Date: June 7 2021
Summary: A systematic review to determine the reliability and validity of the BRFSS
Keywords: #brfss #survey #reliability #validity #reports #archive
C. Pierannunzi, S. S. Hu, and L. Balluz, "A systematic review of publications assessing reliability and validity of the Behavioral Risk Factor Surveillance System (BRFSS), 2004–2011," BMC Med Res Methodol, vol. 13, no. 1, p. 49, Dec. 2013, doi: 10.1186/1471-2288-13-49.
Reduction of non-response bias through the introduction of new weighting techniques.  QUESTION: What is non-response bias and how do you adjust for that?
High reliable papers included:
Conducted reliability tests using repeated test/retest measures
Used multiple samples/populations
Used multiple time periods.
Ran statistical tests
How authors achieved higher validity by:
Comparing BRFSS to physical measures.
Self-report on chronic conditions between BRFSS and surveys are highly reliable.
As time between conducting the same survey lapses, reliability for some questions decrease when re-asked. 
Sometimes, self-reports from the BRFSS were very reliable but prevalence differed. QUESTION: What does it mean when self-reports are highly reliable and prevalence rates still differ? Seems really strange and I am not sure why this would happen...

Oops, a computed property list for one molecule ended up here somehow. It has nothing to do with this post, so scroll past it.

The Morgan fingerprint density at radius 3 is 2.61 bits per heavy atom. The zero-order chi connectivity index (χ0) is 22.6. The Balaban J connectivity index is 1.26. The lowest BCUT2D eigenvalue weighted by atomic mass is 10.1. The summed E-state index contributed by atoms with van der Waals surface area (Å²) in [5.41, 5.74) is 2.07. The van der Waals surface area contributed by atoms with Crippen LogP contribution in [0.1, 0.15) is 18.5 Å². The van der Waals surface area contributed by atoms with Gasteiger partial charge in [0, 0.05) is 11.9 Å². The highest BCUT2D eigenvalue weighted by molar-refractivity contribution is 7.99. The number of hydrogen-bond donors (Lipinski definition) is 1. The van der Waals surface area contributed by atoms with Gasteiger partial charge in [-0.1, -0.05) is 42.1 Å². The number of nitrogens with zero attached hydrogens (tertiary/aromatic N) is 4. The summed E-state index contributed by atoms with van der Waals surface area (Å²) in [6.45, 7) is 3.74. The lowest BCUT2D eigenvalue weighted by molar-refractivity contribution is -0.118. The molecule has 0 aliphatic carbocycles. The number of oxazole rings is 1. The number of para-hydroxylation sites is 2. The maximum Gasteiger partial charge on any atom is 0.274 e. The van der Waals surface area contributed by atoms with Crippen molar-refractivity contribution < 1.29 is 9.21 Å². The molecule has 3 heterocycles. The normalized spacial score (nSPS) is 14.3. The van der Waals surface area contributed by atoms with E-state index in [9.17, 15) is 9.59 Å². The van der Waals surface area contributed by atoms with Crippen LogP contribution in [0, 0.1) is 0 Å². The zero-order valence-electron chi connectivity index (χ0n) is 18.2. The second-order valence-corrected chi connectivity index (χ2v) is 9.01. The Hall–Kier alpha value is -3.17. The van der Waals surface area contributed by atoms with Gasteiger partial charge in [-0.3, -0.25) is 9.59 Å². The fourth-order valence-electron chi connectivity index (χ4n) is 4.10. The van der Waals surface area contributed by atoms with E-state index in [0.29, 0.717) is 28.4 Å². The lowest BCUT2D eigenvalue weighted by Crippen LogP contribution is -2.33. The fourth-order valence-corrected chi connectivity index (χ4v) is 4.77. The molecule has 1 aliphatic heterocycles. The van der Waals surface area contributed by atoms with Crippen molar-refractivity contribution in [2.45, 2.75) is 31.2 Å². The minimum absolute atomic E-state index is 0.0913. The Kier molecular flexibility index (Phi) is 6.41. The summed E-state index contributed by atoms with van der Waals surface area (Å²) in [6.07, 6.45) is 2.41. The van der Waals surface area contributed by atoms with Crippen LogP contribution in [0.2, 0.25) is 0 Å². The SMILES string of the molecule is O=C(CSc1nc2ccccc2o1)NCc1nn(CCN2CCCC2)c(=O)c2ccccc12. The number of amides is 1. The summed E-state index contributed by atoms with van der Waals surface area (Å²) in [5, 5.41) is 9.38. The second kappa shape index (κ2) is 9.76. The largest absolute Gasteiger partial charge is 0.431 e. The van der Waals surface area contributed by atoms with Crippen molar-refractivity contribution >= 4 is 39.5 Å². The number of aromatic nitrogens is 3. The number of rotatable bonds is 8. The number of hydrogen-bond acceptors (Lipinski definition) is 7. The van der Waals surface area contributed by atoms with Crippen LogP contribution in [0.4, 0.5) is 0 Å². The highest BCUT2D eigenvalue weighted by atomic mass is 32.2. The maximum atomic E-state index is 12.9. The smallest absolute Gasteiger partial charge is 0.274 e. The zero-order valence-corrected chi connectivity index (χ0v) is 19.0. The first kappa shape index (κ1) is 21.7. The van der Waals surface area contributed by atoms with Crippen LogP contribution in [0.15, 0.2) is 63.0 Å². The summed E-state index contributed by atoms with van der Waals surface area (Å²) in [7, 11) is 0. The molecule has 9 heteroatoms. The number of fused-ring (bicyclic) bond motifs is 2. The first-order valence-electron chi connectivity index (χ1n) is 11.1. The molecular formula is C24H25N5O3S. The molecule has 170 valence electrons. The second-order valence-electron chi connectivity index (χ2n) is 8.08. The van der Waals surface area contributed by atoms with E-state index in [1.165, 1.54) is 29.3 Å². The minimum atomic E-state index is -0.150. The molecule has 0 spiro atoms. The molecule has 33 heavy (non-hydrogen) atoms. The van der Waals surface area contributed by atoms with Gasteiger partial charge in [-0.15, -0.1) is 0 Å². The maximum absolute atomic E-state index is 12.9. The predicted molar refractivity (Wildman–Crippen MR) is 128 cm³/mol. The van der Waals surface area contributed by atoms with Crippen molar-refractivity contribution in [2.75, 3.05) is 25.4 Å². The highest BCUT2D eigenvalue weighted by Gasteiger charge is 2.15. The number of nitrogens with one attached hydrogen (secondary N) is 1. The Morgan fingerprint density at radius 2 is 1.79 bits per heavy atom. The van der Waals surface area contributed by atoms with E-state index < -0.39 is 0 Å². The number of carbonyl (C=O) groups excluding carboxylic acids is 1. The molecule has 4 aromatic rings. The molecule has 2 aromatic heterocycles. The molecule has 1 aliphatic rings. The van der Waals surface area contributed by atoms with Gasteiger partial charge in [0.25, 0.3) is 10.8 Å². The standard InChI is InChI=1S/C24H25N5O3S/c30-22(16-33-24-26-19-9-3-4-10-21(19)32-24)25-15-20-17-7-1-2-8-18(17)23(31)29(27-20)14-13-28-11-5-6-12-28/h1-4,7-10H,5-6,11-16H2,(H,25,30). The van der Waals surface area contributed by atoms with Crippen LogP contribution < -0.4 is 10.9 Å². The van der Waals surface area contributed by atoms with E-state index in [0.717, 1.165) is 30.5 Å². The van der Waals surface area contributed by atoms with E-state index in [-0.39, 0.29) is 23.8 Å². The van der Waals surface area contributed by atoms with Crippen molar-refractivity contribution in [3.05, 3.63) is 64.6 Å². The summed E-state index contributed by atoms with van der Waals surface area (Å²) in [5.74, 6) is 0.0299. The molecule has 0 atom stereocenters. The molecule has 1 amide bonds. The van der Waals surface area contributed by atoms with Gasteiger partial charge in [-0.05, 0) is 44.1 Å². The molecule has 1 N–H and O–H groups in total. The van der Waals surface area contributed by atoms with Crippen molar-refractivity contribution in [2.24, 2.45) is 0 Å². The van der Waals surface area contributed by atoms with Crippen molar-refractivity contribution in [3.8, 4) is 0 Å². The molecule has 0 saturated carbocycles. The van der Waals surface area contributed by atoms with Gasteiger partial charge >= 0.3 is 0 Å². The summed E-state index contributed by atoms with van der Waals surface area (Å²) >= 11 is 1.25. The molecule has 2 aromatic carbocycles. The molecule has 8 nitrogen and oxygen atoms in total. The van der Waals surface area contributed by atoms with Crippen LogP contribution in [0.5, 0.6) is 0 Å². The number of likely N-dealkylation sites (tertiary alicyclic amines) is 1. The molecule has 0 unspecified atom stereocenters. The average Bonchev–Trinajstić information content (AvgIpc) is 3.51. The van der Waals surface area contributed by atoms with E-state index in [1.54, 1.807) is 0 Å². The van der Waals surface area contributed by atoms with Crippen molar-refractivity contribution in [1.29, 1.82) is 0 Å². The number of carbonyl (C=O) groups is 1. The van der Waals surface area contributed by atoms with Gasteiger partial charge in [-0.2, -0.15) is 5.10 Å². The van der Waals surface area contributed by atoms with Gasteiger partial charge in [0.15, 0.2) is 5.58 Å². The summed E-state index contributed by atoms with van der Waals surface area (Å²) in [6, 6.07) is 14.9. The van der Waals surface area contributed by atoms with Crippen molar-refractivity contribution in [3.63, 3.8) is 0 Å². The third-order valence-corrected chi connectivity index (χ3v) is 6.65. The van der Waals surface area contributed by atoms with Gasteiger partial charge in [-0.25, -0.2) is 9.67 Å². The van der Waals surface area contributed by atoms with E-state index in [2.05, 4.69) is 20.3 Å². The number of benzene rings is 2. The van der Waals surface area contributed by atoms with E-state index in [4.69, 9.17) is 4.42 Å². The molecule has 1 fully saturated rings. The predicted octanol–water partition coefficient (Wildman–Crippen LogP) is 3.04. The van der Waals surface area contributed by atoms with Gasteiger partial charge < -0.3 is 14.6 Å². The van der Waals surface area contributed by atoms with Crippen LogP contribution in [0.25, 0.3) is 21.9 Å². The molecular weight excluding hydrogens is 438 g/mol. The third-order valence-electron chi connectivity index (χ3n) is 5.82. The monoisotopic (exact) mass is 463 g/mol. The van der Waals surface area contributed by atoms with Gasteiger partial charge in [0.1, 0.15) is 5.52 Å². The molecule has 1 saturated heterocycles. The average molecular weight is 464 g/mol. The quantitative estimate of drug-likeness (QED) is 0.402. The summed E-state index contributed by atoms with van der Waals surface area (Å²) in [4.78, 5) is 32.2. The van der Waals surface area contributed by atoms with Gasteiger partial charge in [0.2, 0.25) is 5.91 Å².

Similarities between BRFSS and other surveys using self-reports persisted across different modes of reporting like phone calls or in-person interviews. Researchers observed BRFSS reliability and validity for some cohorts but not for others. 
All surveys consistently showed the proportion of respondents indicating general health to be "excellent" was declining. RESEARCH OPPORTUNITY
BRFSS physical activity measures and responses were compared sometimes to physical device measures.Prevalence variation estimates found occasionally; trends similar when comparing survey results over time. QUESTION: Interesting how with devices prevalences did vary but trends were found to be similar across demographics. I wonder what reports did that? I'll stick a pin in this for now.
Zelko, Jacob. A Systematic Review of Publications Assessing Reliability and Validity of the Behavioral Risk Factor Surveillance System (BRFSS). https://jacobzelko.com/06072021202628-brfss-systematic-review. June 7 2021.
 D. G. Altman and J. M. Bland, “Diagnostic tests. 1: Sensitivity and specificity.” BMJ, vol. 308, no. 6943, p. 1552, 1994.
 M. M. Yore et al., “Reliability and validity of the instrument used in BRFSS to assess physical activity.” Med. Sci. Sports Exerc., vol. 39, no. 8, pp. 1267–1274, 2007.
 L. A. Mucci, P. A. Wood, B. Cohen, K. M. Clements, P. Brawarsky, and D. R. Brooks, “Validity of self-reported health plan information in a population-based health survey,” J. Public Health Manag. Pract., vol. 12, no. 6, pp. 570–577, 2006.